10 Qualities Employers Look for in Job Candidates – Part One: Experience

10 Qualities Employers Look for in Job Candidates – Part One: Experience

10 Qualities Employers Look for in Job Candidates – Part One: Experience

How to help your young adult with a learning difference stand out as a competitive job candidate.

 

Every person has something great to offer a workplace, including young people with autism and learning disabilities. Sometimes these young people just need a little extra support to learn the skills and mindset needed to be an ideal job candidate. Transitions, a postsecondary program that supports young adults as they attend college, learn to live on their own and enter the workforce, offers many classes, programs, camps and other supports to teach young adults the skills and techniques to become the type of employee any organization would want. But people don’t always need to attend a program to learn how to be a great job candidate.

There are certain universal qualities that all top employees possess, regardless of their industry or job level. This series will present a few of those qualities and the ways in which you as a parent, teacher or service provider can help teach them to the young adult in your life with autism or other learning disabilities. The first topic is one that daunts many young people who have never really worked before: experience.

Ideally, employers want candidates who have worked in their industry before in a relevant position, but this is not always possible for a job candidate who is seeking employment for the first time. Even if your young adult has never had a job before, there are still ways they can cultivate the qualities employers look for in experienced candidates, such as:

  • Learning basic job skills, including typing, writing clearly, proficiency on computers, ability to count money and more. These can be learned by taking classes, doing research, watching tutorials, practicing at home and mentorship from professionals of all kinds.
  • Establishing familiarity with the field through independent research, tours of work sites and speaking to professionals who currently work in that field.
  • Cultivating contacts and networking experience by attending job fairs, making connections with the colleagues of friends and family, or reaching out to those who currently work in the chosen field.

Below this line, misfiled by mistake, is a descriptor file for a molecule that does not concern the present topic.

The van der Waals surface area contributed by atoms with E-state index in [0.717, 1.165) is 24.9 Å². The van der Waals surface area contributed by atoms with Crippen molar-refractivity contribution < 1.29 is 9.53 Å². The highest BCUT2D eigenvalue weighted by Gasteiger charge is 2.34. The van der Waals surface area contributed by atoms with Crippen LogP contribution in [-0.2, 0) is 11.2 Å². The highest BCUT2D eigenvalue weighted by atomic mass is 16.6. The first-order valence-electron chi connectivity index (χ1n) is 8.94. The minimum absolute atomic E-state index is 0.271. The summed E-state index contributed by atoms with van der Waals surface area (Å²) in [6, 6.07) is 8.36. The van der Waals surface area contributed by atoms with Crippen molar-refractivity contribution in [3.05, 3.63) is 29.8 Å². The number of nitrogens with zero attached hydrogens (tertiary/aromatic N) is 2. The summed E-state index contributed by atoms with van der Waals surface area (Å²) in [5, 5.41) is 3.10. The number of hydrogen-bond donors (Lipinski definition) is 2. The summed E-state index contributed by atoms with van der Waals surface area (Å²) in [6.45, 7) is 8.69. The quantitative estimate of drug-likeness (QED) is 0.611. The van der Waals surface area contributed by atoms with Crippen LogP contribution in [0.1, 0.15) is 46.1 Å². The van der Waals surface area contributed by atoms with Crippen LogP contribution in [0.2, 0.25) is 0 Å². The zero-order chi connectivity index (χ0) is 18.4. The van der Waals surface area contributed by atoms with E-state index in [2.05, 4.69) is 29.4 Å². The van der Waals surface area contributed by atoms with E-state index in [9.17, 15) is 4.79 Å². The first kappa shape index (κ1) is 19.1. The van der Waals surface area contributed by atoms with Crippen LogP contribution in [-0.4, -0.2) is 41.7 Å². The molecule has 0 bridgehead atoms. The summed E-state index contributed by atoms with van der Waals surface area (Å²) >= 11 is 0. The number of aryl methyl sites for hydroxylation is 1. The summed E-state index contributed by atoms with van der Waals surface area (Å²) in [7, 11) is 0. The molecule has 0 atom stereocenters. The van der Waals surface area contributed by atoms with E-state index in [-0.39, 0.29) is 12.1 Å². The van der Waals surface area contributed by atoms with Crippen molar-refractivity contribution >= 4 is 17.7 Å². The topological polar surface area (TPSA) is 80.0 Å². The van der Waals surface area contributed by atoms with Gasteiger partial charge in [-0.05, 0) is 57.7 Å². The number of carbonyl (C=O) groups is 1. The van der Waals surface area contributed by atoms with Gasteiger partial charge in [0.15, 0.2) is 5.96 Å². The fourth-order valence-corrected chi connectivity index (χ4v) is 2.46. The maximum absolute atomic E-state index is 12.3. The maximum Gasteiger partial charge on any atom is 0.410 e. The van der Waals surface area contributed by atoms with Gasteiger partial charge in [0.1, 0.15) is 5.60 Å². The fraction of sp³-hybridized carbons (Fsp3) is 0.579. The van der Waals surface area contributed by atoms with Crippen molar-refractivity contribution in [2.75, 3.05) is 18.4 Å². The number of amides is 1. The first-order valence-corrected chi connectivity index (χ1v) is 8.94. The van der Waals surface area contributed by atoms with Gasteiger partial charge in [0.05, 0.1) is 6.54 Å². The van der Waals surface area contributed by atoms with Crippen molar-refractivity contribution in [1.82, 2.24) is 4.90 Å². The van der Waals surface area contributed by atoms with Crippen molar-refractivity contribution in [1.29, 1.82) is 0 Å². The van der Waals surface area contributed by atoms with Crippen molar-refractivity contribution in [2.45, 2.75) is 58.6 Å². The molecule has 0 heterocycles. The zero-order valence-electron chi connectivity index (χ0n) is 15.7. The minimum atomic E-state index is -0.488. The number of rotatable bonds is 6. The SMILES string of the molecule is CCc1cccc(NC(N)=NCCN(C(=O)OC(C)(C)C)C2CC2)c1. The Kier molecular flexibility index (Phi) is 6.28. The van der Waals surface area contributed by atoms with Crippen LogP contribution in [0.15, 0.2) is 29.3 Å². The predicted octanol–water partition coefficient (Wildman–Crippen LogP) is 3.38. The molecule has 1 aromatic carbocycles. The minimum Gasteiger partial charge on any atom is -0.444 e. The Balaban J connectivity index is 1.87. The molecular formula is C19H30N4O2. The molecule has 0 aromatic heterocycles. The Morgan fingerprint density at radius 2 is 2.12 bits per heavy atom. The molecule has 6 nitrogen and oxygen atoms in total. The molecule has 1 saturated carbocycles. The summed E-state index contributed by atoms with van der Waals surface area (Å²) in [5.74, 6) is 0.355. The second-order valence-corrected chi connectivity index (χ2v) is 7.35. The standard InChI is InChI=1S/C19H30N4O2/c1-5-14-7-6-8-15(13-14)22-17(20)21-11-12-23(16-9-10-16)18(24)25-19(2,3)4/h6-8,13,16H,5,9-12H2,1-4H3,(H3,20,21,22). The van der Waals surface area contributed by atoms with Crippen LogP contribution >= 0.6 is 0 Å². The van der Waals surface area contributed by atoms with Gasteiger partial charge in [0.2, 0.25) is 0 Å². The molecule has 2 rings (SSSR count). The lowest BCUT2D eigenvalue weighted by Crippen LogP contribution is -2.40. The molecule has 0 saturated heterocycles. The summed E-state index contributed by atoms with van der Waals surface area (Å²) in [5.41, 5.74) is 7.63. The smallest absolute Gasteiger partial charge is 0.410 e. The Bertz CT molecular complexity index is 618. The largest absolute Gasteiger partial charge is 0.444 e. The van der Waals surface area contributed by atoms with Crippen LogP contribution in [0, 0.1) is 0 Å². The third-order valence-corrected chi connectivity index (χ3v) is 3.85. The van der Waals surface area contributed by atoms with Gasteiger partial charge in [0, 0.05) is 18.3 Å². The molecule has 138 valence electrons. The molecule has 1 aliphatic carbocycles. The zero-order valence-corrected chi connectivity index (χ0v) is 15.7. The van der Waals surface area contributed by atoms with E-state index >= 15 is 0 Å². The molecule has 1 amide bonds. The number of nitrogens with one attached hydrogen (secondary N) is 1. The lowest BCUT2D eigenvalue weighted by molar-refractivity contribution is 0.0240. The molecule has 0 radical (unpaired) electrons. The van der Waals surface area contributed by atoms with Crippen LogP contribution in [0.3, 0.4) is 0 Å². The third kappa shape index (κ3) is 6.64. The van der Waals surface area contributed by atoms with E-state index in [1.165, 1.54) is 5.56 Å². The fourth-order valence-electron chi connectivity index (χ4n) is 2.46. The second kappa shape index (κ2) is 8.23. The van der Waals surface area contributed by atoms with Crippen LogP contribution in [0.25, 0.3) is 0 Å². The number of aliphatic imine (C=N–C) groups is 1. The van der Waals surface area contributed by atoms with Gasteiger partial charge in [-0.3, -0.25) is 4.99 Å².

• Demonstrating ability to maintain a work schedule and succeed on the job, which is achieved through hard work, good attitude and strong organizational skills.

How You Can Help:

  • Research internship opportunities in the field the person is interested in and help them apply.
  • Encourage the young adult to volunteer as often as possible, even if it’s not in an area relevant to their career field. Volunteering will get the person used to following directions, seeing tasks through to completion and working on a team. Depending on the task, it might also teach them valuable job skills as well.
  • Look into touring workplaces in a variety of industries and speaking to real employees and supervisors at those work sites. This will give the person a sense for what it would be like to work for such a company and what they expect from their employees.
  • Seek out chances to attend speeches, lectures, workshops, meet and greets, and other networking opportunities featuring professionals from the young adult’s chosen career path. This might not only teach them important skills and insights about the industry, but also put them in touch with peers and mentors who could help them in their future career.
  • Encourage the young adult to explore different career paths and research in-depth the ones that appeal to them using the Internet, library and other resources. Learning as much as possible about various careers will better equip them to choose the one that’s best for them, and it will help prepare them for job interviews down the road.
  • Teach the young adult basic job searching skills, such as how to format a resume, write a cover letter and nail a job interview. Impress upon them the importance of professional behavior and presentation. Image is everything, and helping them make the best possible first impression will be invaluable to the young adult during their job hunting process.

Your young adult with autism or learning disabilities might not have any work history, but that doesn’t mean they can’t cultivate experience that will be valuable to future employers. For more information about Transitions and how its programs help young adults with autism and learning disabilities develop experience and leverage their strengths into job opportunities, contact us at (518) 775-5384.

About the Author:
Gina Warsaw teaches Career Success courses at Transitions, which cover professional presentation, preparing resumes and cover letters, job searching, basic job skills, interacting professionally in the workplace and more. She has almost 30 years of experience supporting people with disabilities to reach their life goals, including more than 10 years focused on helping people transition into integrated community employment opportunities. Gina is currently the Director of Day Supports at The Arc Lexington.